realit", art itsel( cannot attain its o$n tr+th content $hich is mani(ested %" 1the la$1 that it resem%les, here in the sense o( similarit" to itsel(, rather than imitation o( an other, its o$n o%&ecti'e ideal. 2!" Art carries the principle o( contradiction to its e#treme. 4or instance, as a man made s+%stance it is not p+rel" 1o%&ecti'e,1 and its ideal in its %eing is to become $hate'er it aspires to. Adorno capt+res the real tension %et$een the o%&ecti'e and the ideal in the process o( the artist making the art$ork. 4or the artist to capt+re the essence o( the o%&ecti'e ideal, he or she m+st acco+nt (or an o%&ecti'it" that is not 1posited1 %" him or her, and an ideal that is reminiscent o( the mimetic trace that e'er" art $ork seeks to resem%le. Adorno.s dialectic o( mimetic identit" and instr+mental rationalit" incorporates a sense o( "earning and longing (or the non e#istent. 1B" their presence,1 sa"s Adorno, 1art $orks signal the possi%ilit" o( the non e#istent5 their realit" testi(ies to the (easi%ilit" o( the +nreal, the possi%le. /ore speci(icall", in art longing, $hich posits the act+alit" o( the non e#istent, takes the (orm o( remem%rance1 2A), 1!23. )hat $hich does not e#ist, i.e., the past, no$ e#ists in o+r memor". )hro+gh remem%rance the present is &oined $ith the past. )he notion o( +topia in art is, there(ore, preser'ed in the act o( recollection, in the spec+larit" o( anamnesis, in the potential o( the "et to come. )hat $hich thro+gh remem%rance remains potentiall" possi%le in the realm o( the art$ork does not necessaril" mean a %etra"al o( the realit" o( the empirical $orld. Dather the imager" o( art, thro+gh m$moire involontaire, 1%rings to li(e the e#istence o( empirical $orld.1 And precisel" along this line that $e m+st ackno$ledge the importance o( Adorno.s criti*+e o( 1cop" theor",1 o( mimesis as imitation o( realit". Adorno re'erses the adage o( art imitating realit"5 instead he proposes that 1realit" o+ght to imitate art1 2A), 1!23. )he art$orks reach the highest stage o( their '+lnera%ilit" at the moment $hen the" seek to transcend the limit set %" their o$n principle o( negati'it", a %o+ndar" that e#presses the negation that 1each and e'er" $ork...seems to sa": non conf"ndar1 2A), 1!23. Adorno claims that the 1tr+th content o( art $orks, as a negation o( their %eing, is mediated thro+gh them, %+t the" do not comm+nicate it an" $a" $hatsoe'er1 2A), 1!F3. )hat the strength o( art$orks lies in the (act that the" can transcend the limit also makes them, at that point, the most '+lnera%le to their o$n deception and (ictitio+sness. 4or the art$ork.s tr+th content lies not in comm+nicating something other than itsel(5 rather it is a mediation, a 1participation,1 in histor". )he great $orks o( art do not transcend the %o+ndar" o( their o$n ill+sion, %eca+se their ill+sion represents their tr+th, an ill+sion o( tr+th, i.e., their (alsit". Aesthetic tr+th transcends ill+sion, %+t the art$orks themsel'es are ill+sor". )his is the parado#: the" cannot lie, and "et the" remain (alse. )*+,S !" )heodor 0. Adorno, Aesthetic Theory, trans. ;. Lenhardt 2London: Do+tledge G Kegan 9a+l, 1!B43, 1:4. All s+%se*+ent re(erences $ill %e gi'en $ith page n+m%ers in the te#t as A).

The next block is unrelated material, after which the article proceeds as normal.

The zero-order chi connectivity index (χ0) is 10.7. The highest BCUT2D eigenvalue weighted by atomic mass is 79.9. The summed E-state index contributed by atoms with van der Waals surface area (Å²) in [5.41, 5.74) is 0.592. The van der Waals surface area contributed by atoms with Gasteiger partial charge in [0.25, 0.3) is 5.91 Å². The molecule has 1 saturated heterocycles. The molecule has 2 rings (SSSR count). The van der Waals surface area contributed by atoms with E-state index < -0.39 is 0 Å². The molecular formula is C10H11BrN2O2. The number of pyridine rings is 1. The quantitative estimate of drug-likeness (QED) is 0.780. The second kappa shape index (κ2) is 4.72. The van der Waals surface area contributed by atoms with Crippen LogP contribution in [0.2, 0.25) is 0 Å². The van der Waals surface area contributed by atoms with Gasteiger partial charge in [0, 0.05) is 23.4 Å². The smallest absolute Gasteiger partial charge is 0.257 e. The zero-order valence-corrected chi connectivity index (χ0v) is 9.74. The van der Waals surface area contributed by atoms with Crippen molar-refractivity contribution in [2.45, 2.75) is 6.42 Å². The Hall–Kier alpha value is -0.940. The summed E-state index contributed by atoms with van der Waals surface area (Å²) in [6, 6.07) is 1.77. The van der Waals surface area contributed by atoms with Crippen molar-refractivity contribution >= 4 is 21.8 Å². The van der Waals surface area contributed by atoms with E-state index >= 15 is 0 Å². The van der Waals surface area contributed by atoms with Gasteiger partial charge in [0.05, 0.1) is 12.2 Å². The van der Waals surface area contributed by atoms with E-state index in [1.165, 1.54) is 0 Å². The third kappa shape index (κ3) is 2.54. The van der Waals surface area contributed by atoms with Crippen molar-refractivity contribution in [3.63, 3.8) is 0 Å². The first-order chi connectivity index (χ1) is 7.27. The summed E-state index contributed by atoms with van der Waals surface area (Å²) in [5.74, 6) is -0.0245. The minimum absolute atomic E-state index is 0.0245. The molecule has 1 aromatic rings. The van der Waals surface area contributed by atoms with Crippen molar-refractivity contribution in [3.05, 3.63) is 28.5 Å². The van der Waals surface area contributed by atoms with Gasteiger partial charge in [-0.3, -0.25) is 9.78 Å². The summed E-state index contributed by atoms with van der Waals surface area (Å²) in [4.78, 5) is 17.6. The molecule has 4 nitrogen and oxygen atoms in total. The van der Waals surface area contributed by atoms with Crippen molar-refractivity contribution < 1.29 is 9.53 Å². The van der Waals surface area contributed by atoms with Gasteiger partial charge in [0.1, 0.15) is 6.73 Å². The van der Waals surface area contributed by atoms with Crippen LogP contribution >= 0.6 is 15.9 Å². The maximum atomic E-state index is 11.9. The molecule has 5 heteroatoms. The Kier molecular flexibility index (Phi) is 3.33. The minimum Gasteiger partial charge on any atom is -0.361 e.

2" 6ee H. ). 0ilson.s criti*+e o( scientism and positi'ism, 1;ritical )heor".s ;riti*+e o( 6ocial 6cience: ,pisodes in a ;hanging 9ro%lematic (rom Adorno to Ha%ermas, 9art I G II,1 in &istory of E"ropean 'deas, Hol. @, Cos. 2 G F, 1!B:. #" L+cian Ioldman, C"lt"ral Creation in Modern Society 28#(ord: Basil Black$ell, 1!@@3, 1FF. $" 1Art possesses e#pression not $hen it con'e"s s+%&ecti'it", %+t $hen it re'er%erates $ith primal histor" o( s+%&ecti'it" and enso+lment1 2A), 1:53. 5" /ichael ;ahn, 16+%'ersi'e /imesis: )heodore 0. Adorno and the modern impasse o( criti*+e,1 Mimesis in Contemporary Theory( An 'nterdisciplinary Approach, ed. /ihai 6parios+, Hol. I 29hiladelphia: 7ohn Ben&amin.s 9+%lishing ;ompan", 1!B43, FB. %" ;ahn, F4. 7" ;ahn, F4. &" ;ahn, F4. '" ;ahn, 45. !(" 4redric 7ameson, Late Marxism 2London: Herso, 1!!03, 105. !!" 7ameson, Late Marxism, 105. !2" ;ahn, 45. !#" ;ahn, 50. !$" Horkheimer and Adorno, %ialectic of Enlightenment, 1:B 20B. 6ee also /artin 7a", The %ialectical 'magination 2Boston: Little, Bro$n and ;ompan", 1!@F3, 2:! 2@0. !5" Adorno G Horkheimer, %ialectic of Enlightenment, F4 F5. !%" 7ameson, Late Marxism, 104. !7" ;ahn, F! !&" ;ahn, F2. !'" ;ahn, F5. 2(" ;ahn, F5.

2!" 6ee Lam%ert E+ider'aart, Adorno)s Aesthetic Theory( The *edemption of 'll"sion 2;am%ridge: /I) 9ress, 1!!13, 1B1 1BF. return to the top o- the page